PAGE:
Glossary - H

Haemorrhoids / Piles

Haemorrhoids, or piles, are swollen veins in the anal canal and rectum. Haemorrhoids can be external (occurring outside the anal verge) or internal (occurring inside the rectum). Symptoms of haemorrhoids include swelling, pain, itching, irritation, and bright red blood. Piles or haemorrhoids are thought to be caused by excessive straining during bowel movements; often due to constipation.
Factors such as increased fluid intake, more exercise, and eating high fibre diets are thought to help prevent the development of haemorrhoids.

Hay fever

Hay fever, or allergic rhinitis, is caused when the body makes allergic antibodies (immunoglobulin IgE) to harmless airborne allergens such as pollen, house dust mite or pet dander (hair/skin) that are breathed in. In people sensitised to these allergens, exposure causes the release of chemicals from cells in the nasal passages, eyes or airways. Symptoms present as a blocked or runny nose; runny, red or itchy eyes; sinus pressure or inflammation; itchy inner ear, palate or throat; tight chest or breathlessness.

HDL (high-density lipoprotein)

HDL (high-density lipoprotein) allows the transportation of fatty substances such as cholesterol and triglycerides around the bloodstream. HDL is small and dense and contains the highest ratio of protein to cholesterol. It is often referred to as the ‘good cholesterol’ as people with higher levels of this lipoprotein tend to be at lower risk of heart disease. HDL carries cholesterol away from the organs to the liver where it is mixed with bile, broken down and passed out of the body in the stool.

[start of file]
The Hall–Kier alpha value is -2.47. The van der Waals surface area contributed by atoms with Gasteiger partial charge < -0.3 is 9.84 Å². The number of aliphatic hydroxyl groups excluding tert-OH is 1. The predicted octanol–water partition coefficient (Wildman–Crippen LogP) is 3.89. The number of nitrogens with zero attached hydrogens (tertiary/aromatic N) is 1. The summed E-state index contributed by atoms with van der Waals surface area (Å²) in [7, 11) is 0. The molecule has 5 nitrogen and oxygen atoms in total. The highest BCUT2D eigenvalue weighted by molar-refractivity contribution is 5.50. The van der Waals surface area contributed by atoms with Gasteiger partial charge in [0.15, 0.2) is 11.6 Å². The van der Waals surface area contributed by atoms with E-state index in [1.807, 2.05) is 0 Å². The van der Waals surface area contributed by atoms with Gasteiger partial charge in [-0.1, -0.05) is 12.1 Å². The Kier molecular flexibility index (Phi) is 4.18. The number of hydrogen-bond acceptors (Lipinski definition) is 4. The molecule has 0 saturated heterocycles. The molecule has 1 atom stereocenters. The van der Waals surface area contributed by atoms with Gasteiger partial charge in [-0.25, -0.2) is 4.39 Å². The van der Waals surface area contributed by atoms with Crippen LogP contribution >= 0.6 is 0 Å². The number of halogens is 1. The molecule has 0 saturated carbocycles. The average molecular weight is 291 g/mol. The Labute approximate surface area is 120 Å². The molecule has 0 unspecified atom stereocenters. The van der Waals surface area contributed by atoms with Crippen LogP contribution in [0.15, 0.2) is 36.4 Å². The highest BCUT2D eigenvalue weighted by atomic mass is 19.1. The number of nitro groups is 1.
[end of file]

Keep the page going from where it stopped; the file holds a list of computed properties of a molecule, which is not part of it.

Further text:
Helicobacter pylori

Helicobacter pylori or H. pylori is a bacterium that lives in the intestines of 40% of the population, of which 80-90% suffer no ill effects as a result. However, around 15% of people suffer gastric (in the stomach) or duodenal (small intestine) ulcers through its presence. Severe cases can lead to bleeding or perforation (a hole) in the intestinal lining. Early symptoms include indigestion and/or heartburn and diagnosis is achieved via blood testing.

Helpful bacteria

Helpful bacteria are defined as bacteria beneficial to health. The human body is comprised of millions of bacteria with high volumes and categories of bacteria throughout the intestinal tract. Helpful bacteria will improve the absorption of nutrients and support our immune system.


Hormones are chemical substances that affect the activity of another part of the body (target site). Hormones serve as messengers, controlling and coordinating activities throughout the body. They can control the function of entire organs, affecting such diverse processes as growth and development, reproduction, and sexual characteristics. Hormones also influence the way the body uses and stores energy and control the volume of fluid and the levels of salts and glucose in the blood.

Additions to our Probiotics Glossary

If you come across a term you feel should be within our Probiotics Glossary, please do not hesitate to reach out to us and we will endeavour to research and add them. Email us at: [email protected]/uk

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